“This year, and time spent in quarantine, offered everyone the opportunity to consider the change they want to make in the world and the legacy they wish to leave behind. Without the distractions that come with everyday life and routine, it was impossible to look away from the crises being experienced all over the world. We also realized how closely tied we all are to one another,” he said.
“Fashion is an industry full of influential creatives with large platforms, and I believe it is our responsibility to use these spaces to make a positive change in the world, which includes speaking out against injustices, taking a stand, and making marginalized people feel seen and heard,” he added.
Gurung has been putting this belief into practice for years. The finale of his fall 2017 show featured models in T-shirts with slogans such as “The Future Is Female” and “Break Down Walls,” while his 10th anniversary show explored American identity, with models wearing beauty pageant sashes that said: “Who Gets to Be American?”
“We can leverage everything from collections to runway shows, marketing, social media, who we dress, how we produce and so much more. No matter how big or small a brand, there are levers you can pull to ensure you are contributing to the larger conversation,” Gurung noted.
London-based designer Bethany Williams has incorporated a social purpose into every aspect of her three-year-old brand. Her clothes, which are made using recycled materials, are produced by Making for Change, a program cofounded by the London College of Fashion that helps to train female prisoners, and San Patrignano, a drug rehabilitation community in Italy.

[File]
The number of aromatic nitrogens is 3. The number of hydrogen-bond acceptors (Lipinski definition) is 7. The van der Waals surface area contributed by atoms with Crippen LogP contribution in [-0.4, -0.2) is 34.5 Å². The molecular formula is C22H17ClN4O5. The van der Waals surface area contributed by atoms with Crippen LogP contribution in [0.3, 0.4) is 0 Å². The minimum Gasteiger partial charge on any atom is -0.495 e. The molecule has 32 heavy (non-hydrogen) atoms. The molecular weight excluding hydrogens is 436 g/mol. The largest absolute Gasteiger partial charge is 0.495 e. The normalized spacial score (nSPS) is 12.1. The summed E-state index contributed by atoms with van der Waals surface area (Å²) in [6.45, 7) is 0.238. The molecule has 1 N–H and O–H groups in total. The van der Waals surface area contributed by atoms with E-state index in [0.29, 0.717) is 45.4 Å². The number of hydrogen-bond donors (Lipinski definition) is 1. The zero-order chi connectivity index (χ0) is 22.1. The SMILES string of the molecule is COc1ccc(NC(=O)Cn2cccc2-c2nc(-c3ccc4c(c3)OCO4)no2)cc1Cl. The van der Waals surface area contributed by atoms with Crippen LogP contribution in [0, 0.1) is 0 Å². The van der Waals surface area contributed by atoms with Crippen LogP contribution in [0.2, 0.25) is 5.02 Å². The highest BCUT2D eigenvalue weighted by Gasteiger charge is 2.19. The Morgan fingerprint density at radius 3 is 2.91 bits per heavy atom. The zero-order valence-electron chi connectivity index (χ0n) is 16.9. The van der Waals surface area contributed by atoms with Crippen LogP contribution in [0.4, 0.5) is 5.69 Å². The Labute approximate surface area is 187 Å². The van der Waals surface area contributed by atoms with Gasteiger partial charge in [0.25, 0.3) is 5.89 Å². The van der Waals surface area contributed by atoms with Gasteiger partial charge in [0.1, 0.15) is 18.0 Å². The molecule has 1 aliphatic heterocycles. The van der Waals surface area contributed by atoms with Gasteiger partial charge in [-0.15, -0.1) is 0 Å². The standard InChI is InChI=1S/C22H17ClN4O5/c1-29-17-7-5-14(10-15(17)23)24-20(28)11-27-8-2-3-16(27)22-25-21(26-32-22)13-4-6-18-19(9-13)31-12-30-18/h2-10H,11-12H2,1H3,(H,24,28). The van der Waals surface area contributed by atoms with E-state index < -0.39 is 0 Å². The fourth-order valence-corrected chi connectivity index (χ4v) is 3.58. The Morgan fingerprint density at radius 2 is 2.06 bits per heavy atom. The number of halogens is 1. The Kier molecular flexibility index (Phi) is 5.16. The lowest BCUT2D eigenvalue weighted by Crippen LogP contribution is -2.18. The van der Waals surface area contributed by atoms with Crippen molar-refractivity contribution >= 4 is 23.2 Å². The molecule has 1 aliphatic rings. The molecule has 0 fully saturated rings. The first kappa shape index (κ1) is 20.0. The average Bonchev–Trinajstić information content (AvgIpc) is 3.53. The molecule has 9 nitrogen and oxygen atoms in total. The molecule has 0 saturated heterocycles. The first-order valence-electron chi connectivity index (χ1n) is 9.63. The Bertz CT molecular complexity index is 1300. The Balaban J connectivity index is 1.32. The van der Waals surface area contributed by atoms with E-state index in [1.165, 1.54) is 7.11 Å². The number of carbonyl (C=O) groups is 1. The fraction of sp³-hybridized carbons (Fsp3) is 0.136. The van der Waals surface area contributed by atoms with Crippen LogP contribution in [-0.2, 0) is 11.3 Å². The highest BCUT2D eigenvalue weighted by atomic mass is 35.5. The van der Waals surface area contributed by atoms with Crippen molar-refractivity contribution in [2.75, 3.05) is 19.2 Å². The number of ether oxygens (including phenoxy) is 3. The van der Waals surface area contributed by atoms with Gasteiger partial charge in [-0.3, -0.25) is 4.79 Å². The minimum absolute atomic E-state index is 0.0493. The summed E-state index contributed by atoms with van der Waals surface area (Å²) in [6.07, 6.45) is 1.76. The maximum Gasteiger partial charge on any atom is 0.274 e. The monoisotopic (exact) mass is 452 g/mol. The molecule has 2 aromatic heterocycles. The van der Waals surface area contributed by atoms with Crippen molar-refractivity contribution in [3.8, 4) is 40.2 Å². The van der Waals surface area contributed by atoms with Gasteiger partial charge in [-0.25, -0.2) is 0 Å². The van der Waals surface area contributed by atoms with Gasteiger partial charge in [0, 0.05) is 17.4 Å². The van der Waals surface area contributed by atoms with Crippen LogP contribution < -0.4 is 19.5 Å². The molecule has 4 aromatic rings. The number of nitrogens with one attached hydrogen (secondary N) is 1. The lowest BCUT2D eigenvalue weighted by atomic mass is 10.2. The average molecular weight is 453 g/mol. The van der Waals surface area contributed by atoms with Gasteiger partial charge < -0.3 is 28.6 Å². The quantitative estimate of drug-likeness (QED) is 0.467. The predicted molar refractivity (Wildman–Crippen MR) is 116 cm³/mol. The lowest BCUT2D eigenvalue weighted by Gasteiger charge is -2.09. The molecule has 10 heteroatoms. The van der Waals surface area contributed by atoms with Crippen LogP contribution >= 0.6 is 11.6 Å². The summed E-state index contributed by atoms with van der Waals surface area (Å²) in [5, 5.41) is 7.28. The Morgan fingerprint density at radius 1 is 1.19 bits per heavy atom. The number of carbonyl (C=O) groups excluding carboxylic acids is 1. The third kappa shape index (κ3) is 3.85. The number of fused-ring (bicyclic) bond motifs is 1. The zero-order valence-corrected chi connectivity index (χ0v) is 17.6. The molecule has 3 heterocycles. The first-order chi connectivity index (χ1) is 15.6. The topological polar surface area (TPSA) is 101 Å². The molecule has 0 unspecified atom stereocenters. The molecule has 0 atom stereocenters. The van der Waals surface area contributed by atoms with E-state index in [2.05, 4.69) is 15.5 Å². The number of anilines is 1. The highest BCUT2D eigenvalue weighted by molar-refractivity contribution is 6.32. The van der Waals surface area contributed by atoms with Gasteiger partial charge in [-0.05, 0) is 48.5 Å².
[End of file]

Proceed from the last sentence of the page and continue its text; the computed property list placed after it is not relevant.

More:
Each collection focuses on the work of a charity, which receives 20 percent of the profits from the sale of the clothes. This year, Williams launched the Emergency Designer Network with fellow designers Holly Fulton, Cozette McCreary and Phoebe English, in response to a shortage of personal protective equipment in U.K. hospitals.
“It’s just gotten a bit crazy for us business-wise. We’ve had a lot more interest this year, definitely, and more of an understanding of what we’ve been trying to do for the last three years. I feel like people are ready to perceive this, whereas before I didn’t think that was the case,” she said.
“People are understanding a bit more that we need to put people before profit within business, and think about our responsibility to the planet and the people that we employ, and being responsible to the people that make our clothes also,” added Williams, who last year received the Queen Elizabeth II Award.
The designer recently moved her studio into Making for Change’s new fashion training and manufacturing unit in east London. “We’ve taken on sample machinists and in-house people that are part of the Making for Change community, so it filters down into our workforce,” Williams said. “It’s been really beneficial for us as we’re growing.”
But speaking out is not without pitfalls, especially when it comes to politics. “It would be naive to say there is no danger, there is no risk, in taking a stance on something. There’s always a risk, but there are much bigger rewards, unless it’s badly executed, or it’s not genuinely done,” said Hardy.
Christian Siriano, who has been outspoken on issues ranging from LGBTQ rights to body positivity, was among the designers encouraging people to vote in the U.S. election, showing a floor-length gown printed with a graphic “vote” pattern — with a matching face mask — as part of his spring 2021 collection. Celebrities including Lizzo, Julianne Moore and Laura Linney wore the print.
Though the industry-wide drive to mobilize voters did not explicitly take sides, it was widely seen as supporting Joe Biden’s presidential campaign. “That was probably the biggest challenge. Obviously, I have a very strong opinion. I was voting for Biden, that was what I was interested in, but I never, ever wanted to have people feel that that’s the only way to go,” said Siriano.
To him, dressing Jill Biden for the Democratic National Convention was a way of supporting the campaign without antagonizing any of his clients with overt political messaging. “And lots of people, I’m sure, didn’t like that dress and didn’t like her and all those things,” he acknowledged.